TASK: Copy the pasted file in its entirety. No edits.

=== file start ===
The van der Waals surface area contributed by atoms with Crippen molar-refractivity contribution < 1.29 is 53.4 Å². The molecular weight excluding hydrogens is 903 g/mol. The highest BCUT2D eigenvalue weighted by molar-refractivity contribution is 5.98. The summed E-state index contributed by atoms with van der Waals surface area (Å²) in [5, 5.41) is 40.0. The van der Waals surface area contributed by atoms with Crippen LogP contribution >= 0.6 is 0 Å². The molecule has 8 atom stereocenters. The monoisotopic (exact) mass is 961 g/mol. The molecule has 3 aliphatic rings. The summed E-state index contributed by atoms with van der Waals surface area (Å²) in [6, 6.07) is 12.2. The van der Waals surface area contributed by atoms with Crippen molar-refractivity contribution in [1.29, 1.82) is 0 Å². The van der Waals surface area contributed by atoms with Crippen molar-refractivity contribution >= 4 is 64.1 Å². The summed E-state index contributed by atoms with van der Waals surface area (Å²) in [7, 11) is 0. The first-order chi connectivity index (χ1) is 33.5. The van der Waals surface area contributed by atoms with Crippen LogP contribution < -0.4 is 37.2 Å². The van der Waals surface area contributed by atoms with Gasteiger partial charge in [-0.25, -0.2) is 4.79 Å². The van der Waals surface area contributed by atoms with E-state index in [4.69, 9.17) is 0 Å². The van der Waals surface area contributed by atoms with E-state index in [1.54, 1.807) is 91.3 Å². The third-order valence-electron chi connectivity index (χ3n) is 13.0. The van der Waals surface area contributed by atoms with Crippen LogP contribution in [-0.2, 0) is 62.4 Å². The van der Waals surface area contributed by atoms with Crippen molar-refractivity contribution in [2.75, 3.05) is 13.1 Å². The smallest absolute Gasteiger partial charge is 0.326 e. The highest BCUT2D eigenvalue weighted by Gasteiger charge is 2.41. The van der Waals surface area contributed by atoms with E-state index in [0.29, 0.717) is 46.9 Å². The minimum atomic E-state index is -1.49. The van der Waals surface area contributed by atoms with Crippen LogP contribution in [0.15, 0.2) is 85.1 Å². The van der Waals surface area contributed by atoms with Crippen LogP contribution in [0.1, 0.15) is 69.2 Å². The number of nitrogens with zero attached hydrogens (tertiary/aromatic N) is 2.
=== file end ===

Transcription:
The van der Waals surface area contributed by atoms with Crippen molar-refractivity contribution < 1.29 is 53.4 Å². The molecular weight excluding hydrogens is 903 g/mol. The highest BCUT2D eigenvalue weighted by molar-refractivity contribution is 5.98. The summed E-state index contributed by atoms with van der Waals surface area (Å²) in [5, 5.41) is 40.0. The van der Waals surface area contributed by atoms with Crippen LogP contribution >= 0.6 is 0 Å². The molecule has 8 atom stereocenters. The monoisotopic (exact) mass is 961 g/mol. The molecule has 3 aliphatic rings. The summed E-state index contributed by atoms with van der Waals surface area (Å²) in [6, 6.07) is 12.2. The van der Waals surface area contributed by atoms with Crippen molar-refractivity contribution in [1.29, 1.82) is 0 Å². The van der Waals surface area contributed by atoms with Crippen molar-refractivity contribution >= 4 is 64.1 Å². The summed E-state index contributed by atoms with van der Waals surface area (Å²) in [7, 11) is 0. The first-order chi connectivity index (χ1) is 33.5. The van der Waals surface area contributed by atoms with Crippen LogP contribution < -0.4 is 37.2 Å². The van der Waals surface area contributed by atoms with Gasteiger partial charge in [-0.25, -0.2) is 4.79 Å². The van der Waals surface area contributed by atoms with E-state index in [4.69, 9.17) is 0 Å². The van der Waals surface area contributed by atoms with E-state index in [1.54, 1.807) is 91.3 Å². The third-order valence-electron chi connectivity index (χ3n) is 13.0. The van der Waals surface area contributed by atoms with Crippen LogP contribution in [-0.2, 0) is 62.4 Å². The van der Waals surface area contributed by atoms with Crippen molar-refractivity contribution in [2.75, 3.05) is 13.1 Å². The smallest absolute Gasteiger partial charge is 0.326 e. The highest BCUT2D eigenvalue weighted by Gasteiger charge is 2.41. The van der Waals surface area contributed by atoms with E-state index in [0.29, 0.717) is 46.9 Å². The minimum atomic E-state index is -1.49. The van der Waals surface area contributed by atoms with Crippen LogP contribution in [0.15, 0.2) is 85.1 Å². The van der Waals surface area contributed by atoms with Crippen LogP contribution in [0.1, 0.15) is 69.2 Å². The number of nitrogens with zero attached hydrogens (tertiary/aromatic N) is 2.